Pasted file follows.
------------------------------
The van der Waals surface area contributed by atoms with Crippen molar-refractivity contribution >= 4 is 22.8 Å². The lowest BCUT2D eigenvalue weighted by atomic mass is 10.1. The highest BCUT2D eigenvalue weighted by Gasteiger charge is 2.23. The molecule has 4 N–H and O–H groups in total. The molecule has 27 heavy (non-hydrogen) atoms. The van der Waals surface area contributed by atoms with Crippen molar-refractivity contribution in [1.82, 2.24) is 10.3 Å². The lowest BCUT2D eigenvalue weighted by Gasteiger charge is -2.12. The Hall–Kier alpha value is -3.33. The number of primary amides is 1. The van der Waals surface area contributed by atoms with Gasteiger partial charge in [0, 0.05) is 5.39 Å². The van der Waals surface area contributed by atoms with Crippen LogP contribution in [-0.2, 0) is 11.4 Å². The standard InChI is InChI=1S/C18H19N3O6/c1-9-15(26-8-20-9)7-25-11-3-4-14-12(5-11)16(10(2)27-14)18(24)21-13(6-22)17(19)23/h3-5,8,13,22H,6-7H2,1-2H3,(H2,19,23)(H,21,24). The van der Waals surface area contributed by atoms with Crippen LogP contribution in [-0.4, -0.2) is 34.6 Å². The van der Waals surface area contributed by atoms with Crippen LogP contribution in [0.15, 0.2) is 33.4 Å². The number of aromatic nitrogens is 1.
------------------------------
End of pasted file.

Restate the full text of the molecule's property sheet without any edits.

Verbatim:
The van der Waals surface area contributed by atoms with Crippen molar-refractivity contribution >= 4 is 22.8 Å². The lowest BCUT2D eigenvalue weighted by atomic mass is 10.1. The highest BCUT2D eigenvalue weighted by Gasteiger charge is 2.23. The molecule has 4 N–H and O–H groups in total. The molecule has 27 heavy (non-hydrogen) atoms. The van der Waals surface area contributed by atoms with Crippen molar-refractivity contribution in [1.82, 2.24) is 10.3 Å². The lowest BCUT2D eigenvalue weighted by Gasteiger charge is -2.12. The Hall–Kier alpha value is -3.33. The number of primary amides is 1. The van der Waals surface area contributed by atoms with Gasteiger partial charge in [0, 0.05) is 5.39 Å². The van der Waals surface area contributed by atoms with Crippen LogP contribution in [-0.2, 0) is 11.4 Å². The standard InChI is InChI=1S/C18H19N3O6/c1-9-15(26-8-20-9)7-25-11-3-4-14-12(5-11)16(10(2)27-14)18(24)21-13(6-22)17(19)23/h3-5,8,13,22H,6-7H2,1-2H3,(H2,19,23)(H,21,24). The van der Waals surface area contributed by atoms with Crippen LogP contribution in [-0.4, -0.2) is 34.6 Å². The van der Waals surface area contributed by atoms with Crippen LogP contribution in [0.15, 0.2) is 33.4 Å². The number of aromatic nitrogens is 1.